Skip to main content
Press Release

Human Smuggler Sentenced to 51 Months in Fatal Christmas Day Crash

For Immediate Release
U.S. Attorney's Office, Southern District of California

For Further Information, Contact:
Assistant U. S. Attorneys Paul Benjamin (619) 546-7579 and Larry Casper (619) 546-6734

SAN DIEGO – Human smuggler Kevin Antonio Quevedo-Moncada, whose attempt to escape Border Patrol agents resulted in a Christmas-Day crash that killed one unauthized immigrant and seriously injured two others, was sentenced in federal court today to more than four years in prison.

When imposing the sentence, U.S. District Judge Cathy Ann Bencivengo said: “Human trafficking is a very serious offense. This case underscores the situation at its worst.” Judge Bencivengo also noted that, despite multiple opportunities to stop before the fatal crash, the defendant’s failure to do so coupled with the “nature and circumstances make this much more aggravated.”

Quevedo-Moncado, 23, pleaded guilty in October 2022, admitting that on December 25, 2021, he picked up three undocumented migrants hiding around Otay Mountain Wilderness, a remote area in San Diego County about 12 miles east of the city of Otay Mesa and just north of the Mexican border. When Border Patrol agents attempted to stop his car, Quevedo-Moncada sped into a nearby campground where he drove erratically, nearly hitting several Border Patrol cars. He escaped the campground by ramming a Border Patrol car positioned at the exit.

Quevedo-Moncado then continued to flee down a winding, dark rural road that was slick from the rain and  lost control of the car, launching it off the road and into a tree, killing one of his passengers. The two other passengers, who both survived, were hospitalized in critical condition. One of them suffered, among other injuries, a broken jaw, a collapsed lung, eight rib fractures, and injuries to his spleen and kidneys, and had to be placed into a medically-induced coma before he was stabilized. CHP accident reconstructions showed that Quevedo-Moncado’s car was travelling at speeds of up to 93 miles per hour around a curve with a speed limit of 35 when he crashed. Please see photos below of the crashed vehicle, which were included with the government’s sentencing materials.

Quevedo-Moncada, who was not seriously hurt in the crash, pushed himself out through the windshield of his car and continued his effort to flee from Border Patrol agents. When they caught him, he continued to struggle to avoid being handcuffed. After his arrest, Quevedo-Moncada admitted he was being paid $2,000 to smuggle his passengers to Anaheim. Quevedo-Moncada also admitted that, following the crash, he heard one of his passengers moaning in pain and believed that the passenger was bleeding, but did not stop to help him. Quevedo-Moncado claimed that he did not assist because he did not know the man and because Quevedo-Moncado was also in pain.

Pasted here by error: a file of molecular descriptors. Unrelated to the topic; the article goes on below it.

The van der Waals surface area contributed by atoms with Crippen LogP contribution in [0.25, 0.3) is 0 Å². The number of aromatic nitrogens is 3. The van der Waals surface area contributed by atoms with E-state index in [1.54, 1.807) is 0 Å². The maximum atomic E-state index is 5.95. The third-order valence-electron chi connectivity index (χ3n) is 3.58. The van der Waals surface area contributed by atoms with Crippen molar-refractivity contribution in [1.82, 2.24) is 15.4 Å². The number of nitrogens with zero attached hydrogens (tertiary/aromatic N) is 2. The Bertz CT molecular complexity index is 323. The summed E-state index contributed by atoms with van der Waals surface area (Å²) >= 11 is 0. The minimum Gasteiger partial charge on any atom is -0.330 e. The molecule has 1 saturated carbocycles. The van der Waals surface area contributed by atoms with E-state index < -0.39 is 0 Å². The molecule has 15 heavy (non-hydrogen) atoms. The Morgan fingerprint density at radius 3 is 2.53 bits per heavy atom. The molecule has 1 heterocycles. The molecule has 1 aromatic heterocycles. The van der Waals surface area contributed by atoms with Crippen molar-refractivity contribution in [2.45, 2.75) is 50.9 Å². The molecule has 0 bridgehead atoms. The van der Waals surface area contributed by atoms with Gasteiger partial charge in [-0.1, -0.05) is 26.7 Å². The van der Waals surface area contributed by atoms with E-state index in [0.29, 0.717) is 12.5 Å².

“This was an aggravated crime motivated by profit and committed with no regard for human life,” said U.S. Attorney Randy Grossman. “The passengers were treated as disposable cargo with predictably tragic results. We will continue to hold unscrupulous human smugglers responsible for the consequences of their greedy and deadly actions.”

Grossman thanked the prosecution team and investigating agencies for their excellent work on this case.

“We are grateful for the hard work and tenacity that our Border Patrol agents and partners in the U.S. Attorney’s Office demonstrated in bringing this criminal to justice,” said San Diego Sector Chief Patrol Agent Aaron Heitke. “To prevent further tragedy, it is imperative that we continue holding smugglers and their transportation cells accountable for reckless and life-threatening behavior.”

The U.S. Attorney’s Office for the Southern District of California helps lead Joint Task Force Alpha (JTFA), which was established by Attorney General Merrick B. Garland in June 2021 to marshal the investigative and prosecutorial resources of the Department of Justice, in partnership with the Department of Homeland Security (DHS), to enhance U.S. enforcement efforts against the most prolific and dangerous human smuggling and trafficking groups operating in Mexico and the Northern Triangle countries of Guatemala, El Salvador, and Honduras.  The Task Force focuses on disrupting and dismantling smuggling and trafficking networks that abuse, exploit, or endanger migrants, pose national security threats, and are involved in organized crime. JTFA consists of federal prosecutors and attorneys from U.S. Attorney’s Offices along the Southwest Border, from the Criminal Division and the Civil Rights Division, along with law enforcement agents and analysts from DHS’s Homeland Security Investigations, Customs and Border Protection, and Border Patrol.  The FBI and the Drug Enforcement Administration are also part of the Task Force. 

DEFENDANTS                                Case Number 22-CR-0038-CAB                            

Kevin Antonio Quevedo-Moncada    Age: 23                       Lake Forest, California


Transportation of Certain Aliens Resulting in Death – Title 8 U.S.C. Section 1324(a)(1)(A)(ii), (v)(II), and (a)(1)(B)(iv)

Maximum Penalties – Life in prison or death; $250,000 fine

Transportation of Certain Aliens Resulting in Serious Bodily Injury – Title 8 U.S.C. Section 1324(a)(1)(A)(ii), (v)(II), and (a)(1)(B)(iii)

Maximum Penalties – Twenty years in prison; $250,000 fine


United States Border Patrol

Federal Bureau of Investigation

Updated February 3, 2023

Human Smuggling
Press Release Number: CAS23-0203-Quevedo-Moncado